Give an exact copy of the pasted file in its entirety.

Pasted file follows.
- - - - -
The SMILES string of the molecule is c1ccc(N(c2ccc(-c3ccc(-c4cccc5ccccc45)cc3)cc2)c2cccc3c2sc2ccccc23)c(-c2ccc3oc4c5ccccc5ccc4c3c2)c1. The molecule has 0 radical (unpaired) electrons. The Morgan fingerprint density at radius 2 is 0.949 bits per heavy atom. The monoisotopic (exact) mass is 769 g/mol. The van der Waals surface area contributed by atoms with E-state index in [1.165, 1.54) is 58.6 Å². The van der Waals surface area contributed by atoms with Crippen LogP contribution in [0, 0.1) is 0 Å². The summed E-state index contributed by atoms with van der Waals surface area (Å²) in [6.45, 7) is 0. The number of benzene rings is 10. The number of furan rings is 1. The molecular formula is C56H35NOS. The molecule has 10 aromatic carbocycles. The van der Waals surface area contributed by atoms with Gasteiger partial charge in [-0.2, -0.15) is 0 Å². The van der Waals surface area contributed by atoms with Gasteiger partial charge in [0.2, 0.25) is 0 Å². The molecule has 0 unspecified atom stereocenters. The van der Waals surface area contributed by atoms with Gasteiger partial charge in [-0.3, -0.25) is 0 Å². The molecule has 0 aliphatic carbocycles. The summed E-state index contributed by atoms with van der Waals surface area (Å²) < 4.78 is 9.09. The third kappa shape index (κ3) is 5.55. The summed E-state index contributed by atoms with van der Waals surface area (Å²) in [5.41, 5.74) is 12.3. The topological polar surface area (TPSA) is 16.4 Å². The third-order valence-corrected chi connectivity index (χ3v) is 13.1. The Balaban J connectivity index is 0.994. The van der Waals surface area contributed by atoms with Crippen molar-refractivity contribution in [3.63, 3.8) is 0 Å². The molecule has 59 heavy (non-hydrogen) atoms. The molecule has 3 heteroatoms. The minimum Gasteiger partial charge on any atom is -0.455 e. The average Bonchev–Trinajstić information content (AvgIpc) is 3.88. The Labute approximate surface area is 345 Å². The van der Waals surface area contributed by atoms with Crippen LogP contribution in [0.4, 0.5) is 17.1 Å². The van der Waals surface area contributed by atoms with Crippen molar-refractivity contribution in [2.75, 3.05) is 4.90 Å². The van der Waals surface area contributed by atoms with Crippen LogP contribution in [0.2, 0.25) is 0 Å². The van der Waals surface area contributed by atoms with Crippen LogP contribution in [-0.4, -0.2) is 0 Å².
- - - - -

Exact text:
The SMILES string of the molecule is c1ccc(N(c2ccc(-c3ccc(-c4cccc5ccccc45)cc3)cc2)c2cccc3c2sc2ccccc23)c(-c2ccc3oc4c5ccccc5ccc4c3c2)c1. The molecule has 0 radical (unpaired) electrons. The Morgan fingerprint density at radius 2 is 0.949 bits per heavy atom. The monoisotopic (exact) mass is 769 g/mol. The van der Waals surface area contributed by atoms with E-state index in [1.165, 1.54) is 58.6 Å². The van der Waals surface area contributed by atoms with Crippen LogP contribution in [0, 0.1) is 0 Å². The summed E-state index contributed by atoms with van der Waals surface area (Å²) in [6.45, 7) is 0. The number of benzene rings is 10. The number of furan rings is 1. The molecular formula is C56H35NOS. The molecule has 10 aromatic carbocycles. The van der Waals surface area contributed by atoms with Gasteiger partial charge in [-0.2, -0.15) is 0 Å². The van der Waals surface area contributed by atoms with Gasteiger partial charge in [0.2, 0.25) is 0 Å². The molecule has 0 unspecified atom stereocenters. The van der Waals surface area contributed by atoms with Gasteiger partial charge in [-0.3, -0.25) is 0 Å². The molecule has 0 aliphatic carbocycles. The summed E-state index contributed by atoms with van der Waals surface area (Å²) < 4.78 is 9.09. The third kappa shape index (κ3) is 5.55. The summed E-state index contributed by atoms with van der Waals surface area (Å²) in [5.41, 5.74) is 12.3. The topological polar surface area (TPSA) is 16.4 Å². The third-order valence-corrected chi connectivity index (χ3v) is 13.1. The Balaban J connectivity index is 0.994. The van der Waals surface area contributed by atoms with Crippen molar-refractivity contribution in [3.63, 3.8) is 0 Å². The molecule has 59 heavy (non-hydrogen) atoms. The molecule has 3 heteroatoms. The minimum Gasteiger partial charge on any atom is -0.455 e. The average Bonchev–Trinajstić information content (AvgIpc) is 3.88. The Labute approximate surface area is 345 Å². The van der Waals surface area contributed by atoms with Crippen LogP contribution in [0.4, 0.5) is 17.1 Å². The van der Waals surface area contributed by atoms with Crippen molar-refractivity contribution in [2.75, 3.05) is 4.90 Å². The van der Waals surface area contributed by atoms with Crippen LogP contribution in [0.2, 0.25) is 0 Å². The van der Waals surface area contributed by atoms with Crippen LogP contribution in [-0.4, -0.2) is 0 Å².